Robots in fiction have sparked the imagination to create robots in reality. Isaac Asimov’s I, Robot, arguably the earliest source of the concept of a walking, thinking machine, has captivated scientists and writers alike. The book, published in 1950, featured a collection of five stories about robots as told by Doctor Susan Calvin, robopsychologist, to a reporter in the 21st century. One of the stories featured the famous three laws of robotics:
A robot may not injure a human being or, through inaction, allow a human being to come to harm.
A robot must obey the orders given to it by human beings, except where such orders would conflict with the First Law.
A robot must protect its own existence as long as such protection does not conflict with the First or Second Law.
Since then, books and movies have pretty much rendered these laws null and void. In Asimov’s stories, the robots were depicted in humanoid form. His robots were also precursors to “androids”, that is, artificial humans.
Robots depicted in fiction have ranged in size from the ‘spiders’ used in the movie Minority Report to the hulking behemoths seen in the game, Mechwarrior Online (and the franchise BattleTech). Japanese comics, animation and movies frequently use robots of all sizes, and some as esoteric as a human consciousness downloaded into a robotic frame such as in the anime Ghost in a Shell.
These robots range in levels of self-awareness as well, from full artificial intelligence as depicted in Star Wars (R2D2 and C3P0 being two such examples), to requiring a human in the cockpit, such as a BattleMech, which needs a pilot hooked up via a helmet to provide locomotion while his hands are freed for torso movement and weapons control. Many, many examples of various robot/AI mixes litter books, movies and video games.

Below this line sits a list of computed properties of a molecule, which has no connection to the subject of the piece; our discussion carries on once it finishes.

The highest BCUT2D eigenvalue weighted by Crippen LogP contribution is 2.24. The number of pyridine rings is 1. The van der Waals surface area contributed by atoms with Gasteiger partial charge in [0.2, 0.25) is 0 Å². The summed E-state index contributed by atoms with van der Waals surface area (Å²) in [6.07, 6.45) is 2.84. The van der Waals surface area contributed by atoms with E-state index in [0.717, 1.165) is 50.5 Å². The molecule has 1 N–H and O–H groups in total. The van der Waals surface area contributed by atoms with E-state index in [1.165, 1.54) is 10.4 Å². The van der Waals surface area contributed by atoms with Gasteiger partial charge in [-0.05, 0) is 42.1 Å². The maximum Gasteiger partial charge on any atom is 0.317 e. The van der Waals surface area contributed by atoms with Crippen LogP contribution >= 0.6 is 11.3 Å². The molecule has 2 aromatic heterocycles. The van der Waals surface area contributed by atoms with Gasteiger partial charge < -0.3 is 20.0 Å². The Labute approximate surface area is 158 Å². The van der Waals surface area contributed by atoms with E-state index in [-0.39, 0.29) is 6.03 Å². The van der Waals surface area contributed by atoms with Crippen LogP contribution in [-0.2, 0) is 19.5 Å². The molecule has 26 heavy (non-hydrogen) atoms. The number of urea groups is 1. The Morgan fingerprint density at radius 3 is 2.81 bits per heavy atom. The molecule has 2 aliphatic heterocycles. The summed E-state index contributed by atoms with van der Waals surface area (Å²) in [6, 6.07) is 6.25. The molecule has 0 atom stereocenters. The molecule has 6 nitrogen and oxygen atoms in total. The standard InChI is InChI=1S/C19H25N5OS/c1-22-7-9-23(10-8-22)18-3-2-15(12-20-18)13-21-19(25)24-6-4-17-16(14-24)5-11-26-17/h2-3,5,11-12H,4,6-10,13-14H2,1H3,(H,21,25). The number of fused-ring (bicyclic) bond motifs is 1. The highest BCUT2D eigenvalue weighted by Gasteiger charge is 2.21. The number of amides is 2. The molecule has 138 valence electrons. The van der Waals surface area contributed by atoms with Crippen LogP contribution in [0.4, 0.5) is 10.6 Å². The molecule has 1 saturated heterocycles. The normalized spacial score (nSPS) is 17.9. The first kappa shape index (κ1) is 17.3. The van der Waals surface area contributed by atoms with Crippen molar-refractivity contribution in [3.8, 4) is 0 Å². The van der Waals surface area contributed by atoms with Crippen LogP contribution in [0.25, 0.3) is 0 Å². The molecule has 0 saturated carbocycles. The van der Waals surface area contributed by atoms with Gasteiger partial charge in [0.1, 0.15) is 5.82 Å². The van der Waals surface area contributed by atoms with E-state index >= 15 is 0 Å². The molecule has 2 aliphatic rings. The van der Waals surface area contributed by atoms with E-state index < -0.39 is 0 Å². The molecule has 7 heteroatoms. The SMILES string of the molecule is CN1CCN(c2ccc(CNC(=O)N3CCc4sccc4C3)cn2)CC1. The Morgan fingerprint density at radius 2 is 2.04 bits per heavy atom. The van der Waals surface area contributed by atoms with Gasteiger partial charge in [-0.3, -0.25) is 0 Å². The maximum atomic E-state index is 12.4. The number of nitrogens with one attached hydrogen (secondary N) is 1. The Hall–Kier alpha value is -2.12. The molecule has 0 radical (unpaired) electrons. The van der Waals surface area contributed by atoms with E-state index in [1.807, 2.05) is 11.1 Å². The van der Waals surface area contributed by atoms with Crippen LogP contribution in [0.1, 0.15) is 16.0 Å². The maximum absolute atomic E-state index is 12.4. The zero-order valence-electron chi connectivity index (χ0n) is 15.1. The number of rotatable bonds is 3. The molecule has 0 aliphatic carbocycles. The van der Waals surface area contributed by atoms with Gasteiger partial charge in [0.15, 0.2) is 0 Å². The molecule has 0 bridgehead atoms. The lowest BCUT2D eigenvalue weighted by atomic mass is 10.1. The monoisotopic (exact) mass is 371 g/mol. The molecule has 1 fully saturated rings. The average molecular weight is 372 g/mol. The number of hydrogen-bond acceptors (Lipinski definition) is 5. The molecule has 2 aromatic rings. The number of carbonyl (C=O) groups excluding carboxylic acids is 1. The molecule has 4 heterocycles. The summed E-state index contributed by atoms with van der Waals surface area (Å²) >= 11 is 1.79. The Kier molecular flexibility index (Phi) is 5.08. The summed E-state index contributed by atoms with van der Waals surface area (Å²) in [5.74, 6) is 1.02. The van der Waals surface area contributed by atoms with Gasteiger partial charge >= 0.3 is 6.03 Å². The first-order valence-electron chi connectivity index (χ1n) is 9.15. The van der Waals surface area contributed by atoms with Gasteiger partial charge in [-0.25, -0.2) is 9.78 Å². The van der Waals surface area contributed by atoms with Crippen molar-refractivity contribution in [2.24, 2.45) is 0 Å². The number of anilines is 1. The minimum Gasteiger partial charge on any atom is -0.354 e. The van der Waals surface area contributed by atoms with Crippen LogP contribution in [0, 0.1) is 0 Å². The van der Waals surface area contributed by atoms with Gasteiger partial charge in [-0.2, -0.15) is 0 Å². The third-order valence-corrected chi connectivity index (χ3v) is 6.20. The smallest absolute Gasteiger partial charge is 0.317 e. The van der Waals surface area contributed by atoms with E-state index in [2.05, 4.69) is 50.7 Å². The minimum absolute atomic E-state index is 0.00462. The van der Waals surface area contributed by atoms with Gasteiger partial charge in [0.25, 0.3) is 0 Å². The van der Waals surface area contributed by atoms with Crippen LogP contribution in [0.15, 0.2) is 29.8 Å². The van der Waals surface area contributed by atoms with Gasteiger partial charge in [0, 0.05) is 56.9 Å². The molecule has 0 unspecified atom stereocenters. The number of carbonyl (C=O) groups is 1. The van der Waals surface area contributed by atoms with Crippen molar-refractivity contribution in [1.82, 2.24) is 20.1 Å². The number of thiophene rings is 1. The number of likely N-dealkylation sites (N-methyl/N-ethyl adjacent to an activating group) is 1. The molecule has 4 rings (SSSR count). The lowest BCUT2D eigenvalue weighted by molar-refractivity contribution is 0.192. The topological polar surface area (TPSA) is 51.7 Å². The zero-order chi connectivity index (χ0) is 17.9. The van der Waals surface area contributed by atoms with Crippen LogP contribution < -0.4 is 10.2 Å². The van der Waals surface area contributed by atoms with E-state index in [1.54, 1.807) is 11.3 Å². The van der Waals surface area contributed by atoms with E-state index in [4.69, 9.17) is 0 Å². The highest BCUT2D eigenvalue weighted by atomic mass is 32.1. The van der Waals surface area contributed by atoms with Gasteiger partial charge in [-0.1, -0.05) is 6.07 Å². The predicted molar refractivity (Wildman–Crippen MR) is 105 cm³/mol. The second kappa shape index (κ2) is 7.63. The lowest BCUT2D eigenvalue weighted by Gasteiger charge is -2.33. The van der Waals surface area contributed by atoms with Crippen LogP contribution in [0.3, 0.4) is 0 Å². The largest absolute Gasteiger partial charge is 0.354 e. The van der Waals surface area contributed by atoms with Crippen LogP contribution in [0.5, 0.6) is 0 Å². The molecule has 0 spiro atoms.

How do robots in fiction compare to those in reality? That line between reality and fiction is becoming thinner by the day.
A company called Boston Dynamics, recently acquired by Google, creates robots with eerily accurate biological movements. YouTube videos depict such creations as BigDog, a German Shepard sized four-legged robot, running and moving through treacherous terrain in startling lifelike fashion. The incredible feats of locomotion and balancing is also depicted in one particular video where a man pushes the robot from the side with his foot, hard enough to knock it off-balance, and it recovers much like a real dog would.
Just how far is the field of robotics advancing beyond existing examples such as factory automation and other machines that perform complex series of movements? The Defense Advanced Research Projects Agency (DARPA) is currently running a robotics challenge with the primary goal of providing robots able to conduct complex tasks in dangerous environments to facilitate search and rescue operations.
Google is snapping up robotics startups left and right, with Boston Dynamics being the latest, though the information giant hasn’t disclosed what it plans to do in the field of robotics. Speculation is that it boils down to what Google has always been about: the data. Perhaps an army of Google robots, driving Google cars and delivering Google packages might not be too far off the mark. The line between robots in fiction and reality suddenly begins to look just a tad blurry.
Editorial by Lee Birdine